One of the ways in which the magnificent cultural diversity of Europe manifests itself, is in the multiplicity of languages. A vast range of language variants are native to our continent, tens of them are standardized into written form – in at least three different alphabets; many of these serving as the national language for one or more European countries. The European Parliament uses 24 different official languages, which all need interpreters to translate in real time during parliamentary sessions, and translators for all written documentation. More than 9 in 10 Europeans speak a language from the Indo-European language family, most belong to either the Germanic, Romance or Slavic branch. Then there are also smaller Indo-European branches, like Baltic, Celtic or Greek, and languages like Finnish or Maltese, which are part of other families. And finally Basque, which is an isolate with no proven connection to any other language on the planet.
In such a complex linguistic environment, how can we achieve the effective communication that is essential for a strong, united Europe? According to critics, the main obstacle against European integration is the lack of a common European language. According to them, the absence of a unifying language demonstrates that there is no such thing as a ‘European people’. However, a look at other diverse peoples around the world, shows us that multilingualism can go perfectly hand-in-hand with a strong sense of identity. Indians, for example, feel unmistakably Indian; but speak many different languages. The same can be said about Chinese and Indonesians. And one does not even have to look outside of our continent’s borders. Within every European country one finds different subgroups with different regional language variants, sometimes not understandable by their co-nationals from other regions. This does not mean that language is not an important unifying factor for groups of people, but simply that communities are rarely limited to one single language.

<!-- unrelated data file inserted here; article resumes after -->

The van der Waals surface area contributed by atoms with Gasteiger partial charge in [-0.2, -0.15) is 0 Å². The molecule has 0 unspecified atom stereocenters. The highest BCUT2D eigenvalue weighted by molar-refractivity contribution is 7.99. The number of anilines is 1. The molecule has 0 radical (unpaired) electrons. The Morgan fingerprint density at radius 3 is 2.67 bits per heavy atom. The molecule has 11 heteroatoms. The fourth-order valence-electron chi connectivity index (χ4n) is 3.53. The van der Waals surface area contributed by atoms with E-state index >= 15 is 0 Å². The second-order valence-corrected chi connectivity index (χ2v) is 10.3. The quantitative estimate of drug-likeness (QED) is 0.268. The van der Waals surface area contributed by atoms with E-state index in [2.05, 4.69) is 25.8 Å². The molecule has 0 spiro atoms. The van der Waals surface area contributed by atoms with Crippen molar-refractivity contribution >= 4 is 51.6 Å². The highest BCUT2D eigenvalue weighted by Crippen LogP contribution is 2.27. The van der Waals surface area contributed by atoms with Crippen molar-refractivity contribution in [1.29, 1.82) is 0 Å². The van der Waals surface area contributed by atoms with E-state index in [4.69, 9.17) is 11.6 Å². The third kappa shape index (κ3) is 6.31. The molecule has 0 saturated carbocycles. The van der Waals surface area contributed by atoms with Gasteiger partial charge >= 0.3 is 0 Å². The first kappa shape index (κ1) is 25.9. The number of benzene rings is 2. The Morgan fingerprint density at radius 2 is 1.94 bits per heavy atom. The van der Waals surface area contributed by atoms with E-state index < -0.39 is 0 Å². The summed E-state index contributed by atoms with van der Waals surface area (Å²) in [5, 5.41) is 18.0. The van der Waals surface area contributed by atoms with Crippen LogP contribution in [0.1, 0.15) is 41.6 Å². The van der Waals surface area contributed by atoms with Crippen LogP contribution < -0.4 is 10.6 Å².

Nonetheless, it is true that societies around the world generally have a dominant language, a so-called lingua franca, which helps people of different language backgrounds work and live together. In India that language is Hindi, in Indonesia it is Bahasa Indonesia, and in China it is Mandarin. In Europe, now and in the foreseeable future – whether we like it or not – that language is English. When Europeans with different native languages meet, in the vast majority of cases, they will converse in English. Little more than half the European population speaks English at a conversational level – almost the same percentage of Indians knows Hindi. The percentages of people in China and Indonesia that speak their respective dominant languages are higher, but nowhere near the level of any European nation-state. Even if the UK leaves the European Union – which seems increasingly difficult – English will continue to be Europe’s lingua franca, and, as younger generations inherit our continent, the number of English-speakers will grow exponentially.
While future Europeans will mostly speak English with their peers from other corners of the continent, they will never forget their native tongue. Governments, schools and parents should continue to stimulate – besides teaching children to master their national language – education in one or more major EU languages – German, French, Italian, Spanish, Polish- or any other European language. Moreover, we must continue to value and protect all those hundreds of regional languages that compose the cultural treasure that is our continent.